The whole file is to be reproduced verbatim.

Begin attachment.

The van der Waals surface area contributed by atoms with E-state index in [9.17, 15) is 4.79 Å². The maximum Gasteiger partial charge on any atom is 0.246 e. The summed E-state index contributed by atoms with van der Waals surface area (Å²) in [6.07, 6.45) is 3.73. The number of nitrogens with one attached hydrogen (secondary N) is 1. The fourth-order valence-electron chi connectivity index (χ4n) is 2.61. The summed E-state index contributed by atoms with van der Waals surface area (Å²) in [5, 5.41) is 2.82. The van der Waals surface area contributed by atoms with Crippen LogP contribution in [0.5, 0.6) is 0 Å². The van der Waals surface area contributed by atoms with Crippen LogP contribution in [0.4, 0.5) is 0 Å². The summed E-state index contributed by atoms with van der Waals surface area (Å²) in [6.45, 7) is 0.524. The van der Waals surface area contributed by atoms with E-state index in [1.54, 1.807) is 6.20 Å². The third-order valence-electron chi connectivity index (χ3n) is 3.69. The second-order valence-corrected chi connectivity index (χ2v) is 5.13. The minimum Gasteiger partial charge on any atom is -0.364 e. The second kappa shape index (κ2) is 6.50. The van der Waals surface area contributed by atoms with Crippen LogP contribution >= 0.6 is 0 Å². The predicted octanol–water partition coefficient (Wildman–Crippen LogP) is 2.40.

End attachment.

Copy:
The van der Waals surface area contributed by atoms with E-state index in [9.17, 15) is 4.79 Å². The maximum Gasteiger partial charge on any atom is 0.246 e. The summed E-state index contributed by atoms with van der Waals surface area (Å²) in [6.07, 6.45) is 3.73. The number of nitrogens with one attached hydrogen (secondary N) is 1. The fourth-order valence-electron chi connectivity index (χ4n) is 2.61. The summed E-state index contributed by atoms with van der Waals surface area (Å²) in [5, 5.41) is 2.82. The van der Waals surface area contributed by atoms with Crippen LogP contribution in [0.5, 0.6) is 0 Å². The van der Waals surface area contributed by atoms with Crippen LogP contribution in [0.4, 0.5) is 0 Å². The summed E-state index contributed by atoms with van der Waals surface area (Å²) in [6.45, 7) is 0.524. The van der Waals surface area contributed by atoms with E-state index in [1.54, 1.807) is 6.20 Å². The third-order valence-electron chi connectivity index (χ3n) is 3.69. The second-order valence-corrected chi connectivity index (χ2v) is 5.13. The minimum Gasteiger partial charge on any atom is -0.364 e. The second kappa shape index (κ2) is 6.50. The van der Waals surface area contributed by atoms with Crippen LogP contribution >= 0.6 is 0 Å². The predicted octanol–water partition coefficient (Wildman–Crippen LogP) is 2.40.